Nike's largest markets in central and Eastern Europe are Turkey and Russia. Both of them are countries where Nike trails behind its rivals, which De Stefano chose to regard as a major opportunity. He said Russia was the country where Nike had seen the fastest expansion in the last fiscal year, and it could become a market with sales of $1 billion for Nike. Turkey is another target for investment, for example through a new sponsorship deal with Galatasaray, the football club in Istanbul.

As for its other brands, the group estimated that it was on track to double revenues from Converse, Hurley and Umbro by the end of the fiscal year 2015, compared with the fiscal year ended in May 2010. For the fiscal year ended last May, these three brands, along with Nike Golf and Cole Haan, achieved sales of $2.7 billion and Roger Wyett, president of Nike affiliates, estimated that they reached wholesale equivalent sales of $3.8 billion (adding sales of licensees).

The management of the other brands unit sees much of the growth in the next years coming from Converse. This brand generated revenues of $1.1 billion for the last fiscal year, up by 15 percent. Wholesale-equivalent sales by Converse licensees were estimated at $1.3 billion, adding up to a turnover equivalent to $2.4 billion at wholesale.

The brand's rocketing sales in the last years have been propelled by the Chuck Taylor range, whose sales have jumped from 2 million pairs in the 2004 fiscal year to 70 million pairs for the last fiscal year. For amateurs of statistics, this amounts to almost 200,000 pairs of Chucks sold every day.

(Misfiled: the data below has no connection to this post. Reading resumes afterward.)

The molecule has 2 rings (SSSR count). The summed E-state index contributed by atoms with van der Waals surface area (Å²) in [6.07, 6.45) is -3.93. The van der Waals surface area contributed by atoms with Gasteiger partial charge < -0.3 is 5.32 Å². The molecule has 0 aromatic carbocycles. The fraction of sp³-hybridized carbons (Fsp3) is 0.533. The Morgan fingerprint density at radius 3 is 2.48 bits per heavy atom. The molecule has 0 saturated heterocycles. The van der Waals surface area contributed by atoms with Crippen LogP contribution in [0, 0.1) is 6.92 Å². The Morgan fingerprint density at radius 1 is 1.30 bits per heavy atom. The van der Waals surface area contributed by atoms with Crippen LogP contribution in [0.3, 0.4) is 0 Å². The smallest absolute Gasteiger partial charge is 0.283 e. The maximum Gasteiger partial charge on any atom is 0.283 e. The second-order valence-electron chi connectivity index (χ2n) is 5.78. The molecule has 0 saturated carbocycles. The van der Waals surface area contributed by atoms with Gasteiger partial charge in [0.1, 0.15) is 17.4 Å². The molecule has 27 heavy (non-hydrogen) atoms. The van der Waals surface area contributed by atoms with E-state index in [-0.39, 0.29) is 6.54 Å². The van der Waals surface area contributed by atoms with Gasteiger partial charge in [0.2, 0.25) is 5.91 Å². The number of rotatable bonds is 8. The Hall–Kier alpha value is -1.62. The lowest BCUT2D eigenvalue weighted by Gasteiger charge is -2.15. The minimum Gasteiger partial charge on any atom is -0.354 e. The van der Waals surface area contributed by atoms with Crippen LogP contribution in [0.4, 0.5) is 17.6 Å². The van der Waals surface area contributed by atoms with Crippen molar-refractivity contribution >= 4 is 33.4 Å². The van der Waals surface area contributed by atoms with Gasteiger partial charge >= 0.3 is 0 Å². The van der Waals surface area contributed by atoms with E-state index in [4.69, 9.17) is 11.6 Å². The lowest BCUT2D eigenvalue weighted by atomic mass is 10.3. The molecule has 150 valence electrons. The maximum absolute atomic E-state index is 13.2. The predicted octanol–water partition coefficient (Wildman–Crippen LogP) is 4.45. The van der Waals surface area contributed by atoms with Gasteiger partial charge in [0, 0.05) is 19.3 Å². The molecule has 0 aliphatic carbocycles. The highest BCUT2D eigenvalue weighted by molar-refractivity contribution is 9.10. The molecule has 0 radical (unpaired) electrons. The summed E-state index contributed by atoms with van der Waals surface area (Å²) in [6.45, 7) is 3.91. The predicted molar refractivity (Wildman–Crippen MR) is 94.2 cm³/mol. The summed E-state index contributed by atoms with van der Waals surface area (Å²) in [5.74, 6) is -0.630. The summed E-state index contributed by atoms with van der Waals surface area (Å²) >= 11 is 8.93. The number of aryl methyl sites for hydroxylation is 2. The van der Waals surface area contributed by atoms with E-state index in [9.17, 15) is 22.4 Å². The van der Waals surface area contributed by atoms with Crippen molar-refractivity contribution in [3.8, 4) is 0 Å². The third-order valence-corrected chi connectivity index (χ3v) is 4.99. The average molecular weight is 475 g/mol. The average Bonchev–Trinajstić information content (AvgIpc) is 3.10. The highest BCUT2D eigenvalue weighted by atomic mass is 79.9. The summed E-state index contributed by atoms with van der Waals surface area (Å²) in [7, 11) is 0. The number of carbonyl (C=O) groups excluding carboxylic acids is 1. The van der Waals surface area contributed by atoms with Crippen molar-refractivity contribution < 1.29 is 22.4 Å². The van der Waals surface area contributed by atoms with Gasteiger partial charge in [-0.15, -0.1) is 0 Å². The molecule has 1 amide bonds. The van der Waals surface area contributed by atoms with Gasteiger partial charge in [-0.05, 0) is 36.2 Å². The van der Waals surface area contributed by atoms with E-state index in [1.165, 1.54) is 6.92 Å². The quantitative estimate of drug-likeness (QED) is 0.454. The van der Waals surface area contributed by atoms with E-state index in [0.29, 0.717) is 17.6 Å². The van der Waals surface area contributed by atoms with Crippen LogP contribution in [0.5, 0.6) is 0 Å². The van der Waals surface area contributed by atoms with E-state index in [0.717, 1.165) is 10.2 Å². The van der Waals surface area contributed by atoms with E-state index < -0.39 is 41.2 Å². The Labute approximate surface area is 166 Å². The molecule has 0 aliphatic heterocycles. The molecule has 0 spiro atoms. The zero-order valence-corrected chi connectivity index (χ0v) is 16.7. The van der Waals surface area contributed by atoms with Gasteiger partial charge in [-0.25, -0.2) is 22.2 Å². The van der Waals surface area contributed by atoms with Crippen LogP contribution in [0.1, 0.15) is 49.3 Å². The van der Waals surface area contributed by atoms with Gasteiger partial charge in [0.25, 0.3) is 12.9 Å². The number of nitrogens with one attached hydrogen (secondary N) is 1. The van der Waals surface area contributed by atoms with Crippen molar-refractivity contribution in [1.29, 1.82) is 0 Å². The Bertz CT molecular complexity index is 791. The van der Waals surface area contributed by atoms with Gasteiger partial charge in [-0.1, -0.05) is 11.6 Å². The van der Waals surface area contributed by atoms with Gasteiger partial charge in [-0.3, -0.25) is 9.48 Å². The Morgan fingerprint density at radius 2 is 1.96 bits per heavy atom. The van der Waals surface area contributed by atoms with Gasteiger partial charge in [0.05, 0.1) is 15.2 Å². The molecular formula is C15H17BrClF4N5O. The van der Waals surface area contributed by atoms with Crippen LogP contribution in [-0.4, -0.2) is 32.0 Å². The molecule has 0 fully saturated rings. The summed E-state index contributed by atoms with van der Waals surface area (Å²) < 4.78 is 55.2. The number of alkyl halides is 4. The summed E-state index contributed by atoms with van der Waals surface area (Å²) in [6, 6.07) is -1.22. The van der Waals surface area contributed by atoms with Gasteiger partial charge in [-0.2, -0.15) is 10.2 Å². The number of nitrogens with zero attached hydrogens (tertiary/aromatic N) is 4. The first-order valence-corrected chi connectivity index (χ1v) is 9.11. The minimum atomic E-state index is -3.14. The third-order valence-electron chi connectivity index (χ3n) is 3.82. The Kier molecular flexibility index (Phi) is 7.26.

Still, the Nike group is confident that it could lift Converse's sales to $2.2 billion for the fiscal year 2015, by continuing to expand the product range, tripling its own retail sales and taking over control of more markets – as was already done for the U.K. and should be done in China from the start of next year. The Nike group even targets $4 billion in wholesale-equivalent sales for the Converse brand.

Hurley's sales reached about $252 million for the last fiscal year, up by 14 percent. Again, the Nike group wants to double these sales and reach a turnover of about $500 million by 2015. Among the strategic moves envisaged by the brand are the expansion of its offering to four seasonal ranges, global distribution and more e-commerce.

As for Umbro, its sales inched up by 2 percent to $224 million for the last fiscal year, with an estimated $300 million in wholesale-equivalent sales achieved by licensees. The Nike group wants to lift Umbro's turnover to about $450 million for the fiscal year 2015, by investing in Umbro lifestyle apparel and more direct distribution, in China and other markets.

Turning to own retail operations, the company estimates that it will have about 850 owned stores for the Nike brand and about 300 own stores for its other brands by the end of the fiscal year 2015. Its direct-to-consumer business is expected to enjoy average annual growth in the mid-teens across all of its markets for the five-year period.

The target is to reach $5.6 billion in sales from own retailing (including online sales) in the fiscal year 2015, which could amount to a share of up to 20 percent of the group's targeted overall sales. This compares with sales of $3.2 billion from own retailing for the fiscal year ended in May 2011, up by 16 percent and amounting to 15.3 percent of the group's entire revenues.

From a financial standpoint, the company reaffirmed its goal of generating $12 billion of cumulative free cash flow from operations from fiscal 2011 through to fiscal 2015. Apart from high-single-digit revenue growth, the group's primary targets include an average annual rate of growth for earnings per share in the mid-teens and a 25 percent return on capital invested.